If you learn only one thing it should be that life is not fair.
Several years ago a dear friend was very sick. I was complaining to her about how unfair it was for some gas stations to double and triple their prices right after 9/11.
“How can gas stations gouge people right after a national tragedy?” I asked.
“Remember, John, life’s not fair,” she said very calmly. “But we can be fair.”
My friend died shortly after our conversation, but her words have stayed with me forever. In Kansas City I sometimes think of those words when I think of our sporting teams, particularly at this time of year.
It just isn’t fair being a Kansas City Royals or Chiefs fan.
Is it fair that we have loved and supported the Royals for decades now and they have literally slapped us in the face? Our hero still remains George Brett, who led the team to the last World Series title in 1985. George turns 60 next year.
Again this year the Royals are simply playing out another season because the league requires each team to play 162 games. It’s been that way now for 27 years. This city annually gets excited about the team in spring training, and by July, we once again know that we have been duped.
What’s particularly frustrating about the Royals at this time of the year is that there are only two reasons the team even plays: One, we can simply hope to screw up other teams’ playoff chances, and, two, our players hope to pad their statistics in the hope of landing a bigger contract or get traded to a team plays games that count in September.
Is how the Kansas City Chiefs performed over the years fair to us? This is a city where we still revere Len Dawson for leading the team to the AFL-NFL Championship title (it wasn’t even called the Super Bowl back then) in 1970.
We still love old Number 16. But that was more than 40 years ago. Lenny is 77 today.
There is a basic unfairness today in baseball where teams like the New York Yankees can simply buy a title. On the other hand, the Royals are owned by Walmart icon David Glass. Our only chance for a title is if he can land some quality players for $19.99—on clearance.
By mid-July fans knew the Royals were heading into the dumper for 2012. As Kansas Citians, we then turned to our beloved Chiefs as we always do each season. We are kind of like a battered wife who leaves a domestic shelter to return home thinking her husband has changed.
How sad is it that the Kansas City Star and sports talk shows actually began celebrating when the team won its first PRESEASON game by throttling the hapless Arizona Cardinals 27-17? Are you kidding?
We have become so desperate that a silly preseason game against a horrible opponent is somewhow important? The next week the team lost to rival St. Louis 31-17 and the lovefest was pretty much over. A 44-14 throttling in Week 3 had folks jumping off the Chiefs bandwagon big time. Before the season event started.
The sad thing about the Chiefs is the NFL is actually designed where all teams are supposed to be average. The magic word is “parity.” A perfect schedule for NFL bosses would be where every team finished the season 8-8.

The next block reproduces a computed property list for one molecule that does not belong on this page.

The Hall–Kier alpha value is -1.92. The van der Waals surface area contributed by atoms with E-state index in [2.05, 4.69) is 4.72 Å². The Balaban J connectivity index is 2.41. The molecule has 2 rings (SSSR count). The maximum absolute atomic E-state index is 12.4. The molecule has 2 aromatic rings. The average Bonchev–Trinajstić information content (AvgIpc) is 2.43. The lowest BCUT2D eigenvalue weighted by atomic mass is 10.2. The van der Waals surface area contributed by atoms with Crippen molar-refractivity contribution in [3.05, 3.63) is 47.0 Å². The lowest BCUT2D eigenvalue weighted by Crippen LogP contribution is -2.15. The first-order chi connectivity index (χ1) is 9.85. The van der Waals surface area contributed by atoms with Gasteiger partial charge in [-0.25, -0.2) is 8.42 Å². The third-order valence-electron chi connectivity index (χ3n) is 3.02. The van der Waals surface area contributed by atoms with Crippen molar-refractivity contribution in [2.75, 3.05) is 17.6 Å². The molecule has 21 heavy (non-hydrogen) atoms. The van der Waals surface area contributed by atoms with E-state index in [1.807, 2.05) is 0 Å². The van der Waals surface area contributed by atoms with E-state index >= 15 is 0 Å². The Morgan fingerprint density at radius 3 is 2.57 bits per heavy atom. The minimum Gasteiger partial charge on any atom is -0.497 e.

An NFL orgasm would be every team having a chance to make the playoffs heading into the final weekend. TV ratings would skyrocket in every market. Stadiums would be filled across the country. The money would roll in.
In other words, the fact that the Chiefs haven’t won even a single playoff game since 1994 really points out how pathetic the team has been over the years. Can you believe the team’s record since its founding is 403-377? That is the definition of average. It would be nice to be above parity…
After the latest revelations of the joke courses athletes have taken at North and South Carolina it once again points out that the term “Student-Athlete” is really an oxymoron. It’s kind of like “military intelligence” or “jumbo shrimp.”
Now a Pulitzer Prize winning author, Taylor Branch, has pointed out the term “Student-Athlete” was coined by lawyers for the NCAA so that if an athlete was severely injured he would not be able to file a Workers’ Compensation claim against the college because he was classified as a student.
Now it makes sense why colleges pretend many of these athletes are “students.” TCU used this defense to stop paying for a football player paralyzed during a game. Others have done the same.
Okay, we get it that legendary Penn State Coach Joe Paterno could have done more to stop molestations of kids by one of his coaches. Put yourself in his position when someone says he thinks one of your defensive coaches for four decades (who is married and has a charity helping kids) was doing something suspicious in the shower. Would you immediately call 9-1-1 to report it? Didn’t think so.
A friend of mine recently died of cancer. One of the last things he did was attend a football game at Penn State, where he was a proud alum. Should he and literally hundreds of thousands of others have been punished for the actions of a handful of people?
Keep in mind Paterno never molested anyone. Do you really think that if he had really known what was happening he would not have stopped it immediately? Maybe I am the only one willing to cut him some slack.
Lance Armstrong can pretend that he did not cheat throughout his career, but it is now very clear that he did and gave up when he knew he was caught. But Armstrong is somehow still revered and remains an endorsement machine.
A sports talker said he was giving Armstrong a pass because “all those other cyclists were taking performance enhancing drugs.” All of them were? What a blanket, stupid statement to justify someone with less credibility than Jose Canseco.
John Landsberg is a columnist for KC Sports & Fitness Magazine. This is his September 2012 column.